Pearl Jam Tries to Rewrite Rules for Live Shows
by Eric Boehlert
The official tour itinerary pegged Pearl Jam's April 16 appearance on "Saturday Night Live" as the finale to the band's wildly successful six-week U.S. tour. Supporting its 1993 release, Vs., Pearl Jam's 26 shows routinely sold out in minutes, sometimes in single-digit minutes.
But those who follow the act closely knew better than to close the book on the band's nationwide swing. Sure enough, at the last moment the band announced a Sunday (April 17) show at New York's Paramount Theatre. Local fan club members were given the first shot at tickets.
The move was characteristic of the band's response to the challenge of balancing their enormous success with delivering what they think loyal fans deserve, access and reasonably priced music. As the band's manager, Kelly Curtis, explains, Pearl Jam's members were themselves the kids standing in line for concert tickets not so long ago. Now, thanks to their enormous clout -- the band has sold 4.5 million copies of its latest album Vs., in the U.S. according to SoundScan -- they want to fix what they see as cracks in the system, a system that passes bloated ticket prices along to fans.
Many acts fret over how longtime fans are treated when sudden success swoops down on them. But it seems that few spend as many hours as Pearl Jam mulling over the topic. "I've never in my 20 years seen an act this sensitive to their fan base," says Harvey Leeds, VP of promotion at Epic.
Most of the performers today who exhibit such sensitivity toward their followers call Nashville home. Pearl Jam does not sign autographs out of its tour bus after shows the way country stars do, but the band is among the few rock acts that, like their country colleagues, actively court loyalty. For Pearl Jam, that courtship includes trying to change some rock industry rules.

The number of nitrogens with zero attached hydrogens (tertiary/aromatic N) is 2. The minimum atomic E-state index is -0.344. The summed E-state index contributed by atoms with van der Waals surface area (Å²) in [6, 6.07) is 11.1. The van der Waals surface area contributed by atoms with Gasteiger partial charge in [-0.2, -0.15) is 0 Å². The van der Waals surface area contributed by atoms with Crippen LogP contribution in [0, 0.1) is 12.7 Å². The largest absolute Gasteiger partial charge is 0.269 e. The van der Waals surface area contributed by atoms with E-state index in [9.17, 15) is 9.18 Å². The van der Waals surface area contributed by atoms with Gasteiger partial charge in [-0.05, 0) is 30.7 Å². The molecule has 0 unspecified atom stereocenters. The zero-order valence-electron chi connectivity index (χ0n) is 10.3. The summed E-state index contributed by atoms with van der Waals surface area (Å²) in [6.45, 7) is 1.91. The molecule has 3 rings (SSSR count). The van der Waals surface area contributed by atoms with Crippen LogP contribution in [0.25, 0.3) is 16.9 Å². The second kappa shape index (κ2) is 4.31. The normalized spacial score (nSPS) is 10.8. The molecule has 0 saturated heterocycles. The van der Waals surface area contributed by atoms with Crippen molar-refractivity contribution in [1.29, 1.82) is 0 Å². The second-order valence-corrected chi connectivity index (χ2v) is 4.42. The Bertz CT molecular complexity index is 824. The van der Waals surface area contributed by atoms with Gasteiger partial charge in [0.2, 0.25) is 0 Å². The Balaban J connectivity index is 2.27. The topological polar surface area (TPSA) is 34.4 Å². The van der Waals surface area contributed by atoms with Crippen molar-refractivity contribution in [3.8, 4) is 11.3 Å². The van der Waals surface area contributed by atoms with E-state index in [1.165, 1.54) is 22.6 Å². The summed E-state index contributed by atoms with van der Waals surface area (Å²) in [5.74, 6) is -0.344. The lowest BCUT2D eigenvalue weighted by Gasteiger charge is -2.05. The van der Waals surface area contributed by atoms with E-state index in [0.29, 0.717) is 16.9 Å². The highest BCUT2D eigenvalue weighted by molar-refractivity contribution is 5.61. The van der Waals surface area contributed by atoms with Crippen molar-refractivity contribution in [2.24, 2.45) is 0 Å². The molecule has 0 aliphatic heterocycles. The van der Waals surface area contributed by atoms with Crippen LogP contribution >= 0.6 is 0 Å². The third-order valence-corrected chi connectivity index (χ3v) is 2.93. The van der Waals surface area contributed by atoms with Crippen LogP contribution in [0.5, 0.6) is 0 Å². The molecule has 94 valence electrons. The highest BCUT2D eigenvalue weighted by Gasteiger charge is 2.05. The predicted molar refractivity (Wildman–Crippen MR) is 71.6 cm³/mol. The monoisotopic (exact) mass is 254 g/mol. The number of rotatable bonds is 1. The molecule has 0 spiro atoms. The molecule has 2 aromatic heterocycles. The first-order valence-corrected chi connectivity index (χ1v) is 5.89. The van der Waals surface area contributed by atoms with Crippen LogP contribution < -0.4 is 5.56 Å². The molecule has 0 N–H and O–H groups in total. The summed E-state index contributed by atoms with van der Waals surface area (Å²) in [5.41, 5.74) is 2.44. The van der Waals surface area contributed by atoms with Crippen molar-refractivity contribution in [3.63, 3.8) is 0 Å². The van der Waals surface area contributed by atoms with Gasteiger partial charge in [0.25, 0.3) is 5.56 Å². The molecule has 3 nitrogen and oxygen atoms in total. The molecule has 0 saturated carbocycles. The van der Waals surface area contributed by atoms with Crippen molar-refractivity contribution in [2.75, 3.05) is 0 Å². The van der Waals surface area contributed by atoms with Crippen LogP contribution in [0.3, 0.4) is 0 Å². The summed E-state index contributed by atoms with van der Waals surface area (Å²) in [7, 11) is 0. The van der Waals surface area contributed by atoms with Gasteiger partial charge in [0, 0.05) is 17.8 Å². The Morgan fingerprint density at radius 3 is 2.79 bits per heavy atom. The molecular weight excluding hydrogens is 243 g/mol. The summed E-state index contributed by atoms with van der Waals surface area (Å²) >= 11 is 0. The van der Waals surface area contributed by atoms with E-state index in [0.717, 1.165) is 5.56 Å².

During its just-completed tour, Pearl Jam:
- Kept pre-service charge ticket prices at $18
- Sold concert T-shirts for $18
- Played surprise small venue shows where fan club members got first dibs on seats
- Refused to sell limited-view tickets
- Bought its own satellite time and offered a live concert broadcast, available to any interested stations, and
- Worked out, on one occasion, a deal with TicketMaster so that fans did not need credit cards to buy Pearl Jam concert tickets.
The strategy comes from hours of planning by band members. "Eddie [Vedder's] obsessed with it," says one source close to the band. "It's part of his character and makeup. He doesn't like being on the road that much, so he puts up these hurdles and gets psyched up about jumping over them."
Pearl Jam's pass through Chicago in March was typical for the band and displayed its penchant for the unusual. Rather than playing the Rosemont Horizon, the preferred modern arena located northwest of the city, Pearl Jam chose downtown's Chicago Stadium which hasn't hosted a hot rock show in a decade.
It sold out instantly. "They could have camped out there for a week," says Andy Cirzan, senior talent buyer for Chicago's JAM Productions, which handled the show. Instead the band asked JAM to scout out an unusual venue for a top-secret show for die-hard fans. Cirzan selected the Regal Theatre, a refurbished South Side R&B joint that hadn't hosted a mainstream rock or pop act in more than ten years.
Fan club members were tipped about the show via a mailing from the band's Seattle-based club. Remaining tickets were then put on sale to the general public. But Vedder was concerned that at a moment's notice, kids wouldn't have access to a credit card. The band worked out a deal with TicketMaster so fans could reserve their tickets by phone and pay cash within 48 hours. In New York, leftover tickets were distributed through radio stations; in Detroit, non-fan club members filled out coupons printed in the local newspaper and sent them to the Ten club, which held a lottery.